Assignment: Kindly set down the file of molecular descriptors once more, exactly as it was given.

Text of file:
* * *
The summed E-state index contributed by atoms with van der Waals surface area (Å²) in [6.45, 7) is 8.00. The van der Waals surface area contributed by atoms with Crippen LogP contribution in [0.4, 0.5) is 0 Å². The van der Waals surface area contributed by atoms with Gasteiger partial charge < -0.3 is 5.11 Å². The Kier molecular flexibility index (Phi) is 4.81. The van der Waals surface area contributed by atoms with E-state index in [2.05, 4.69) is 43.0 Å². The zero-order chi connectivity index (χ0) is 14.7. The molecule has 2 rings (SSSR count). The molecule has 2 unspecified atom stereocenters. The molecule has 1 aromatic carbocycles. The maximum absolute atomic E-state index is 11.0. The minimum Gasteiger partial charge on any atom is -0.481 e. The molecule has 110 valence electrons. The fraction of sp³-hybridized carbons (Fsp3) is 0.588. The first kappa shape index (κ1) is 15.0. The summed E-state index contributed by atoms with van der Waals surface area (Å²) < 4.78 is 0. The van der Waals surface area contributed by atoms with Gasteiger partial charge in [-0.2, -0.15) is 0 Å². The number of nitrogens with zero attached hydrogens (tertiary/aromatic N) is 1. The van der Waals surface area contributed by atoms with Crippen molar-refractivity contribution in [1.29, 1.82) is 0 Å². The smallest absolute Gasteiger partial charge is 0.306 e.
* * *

The summed E-state index contributed by atoms with van der Waals surface area (Å²) in [6.45, 7) is 8.00. The van der Waals surface area contributed by atoms with Crippen LogP contribution in [0.4, 0.5) is 0 Å². The van der Waals surface area contributed by atoms with Gasteiger partial charge < -0.3 is 5.11 Å². The Kier molecular flexibility index (Phi) is 4.81. The van der Waals surface area contributed by atoms with E-state index in [2.05, 4.69) is 43.0 Å². The zero-order chi connectivity index (χ0) is 14.7. The molecule has 2 rings (SSSR count). The molecule has 2 unspecified atom stereocenters. The molecule has 1 aromatic carbocycles. The maximum absolute atomic E-state index is 11.0. The minimum Gasteiger partial charge on any atom is -0.481 e. The molecule has 110 valence electrons. The fraction of sp³-hybridized carbons (Fsp3) is 0.588. The first kappa shape index (κ1) is 15.0. The summed E-state index contributed by atoms with van der Waals surface area (Å²) < 4.78 is 0. The van der Waals surface area contributed by atoms with Gasteiger partial charge in [-0.2, -0.15) is 0 Å². The number of nitrogens with zero attached hydrogens (tertiary/aromatic N) is 1. The van der Waals surface area contributed by atoms with Crippen molar-refractivity contribution in [1.29, 1.82) is 0 Å². The smallest absolute Gasteiger partial charge is 0.306 e.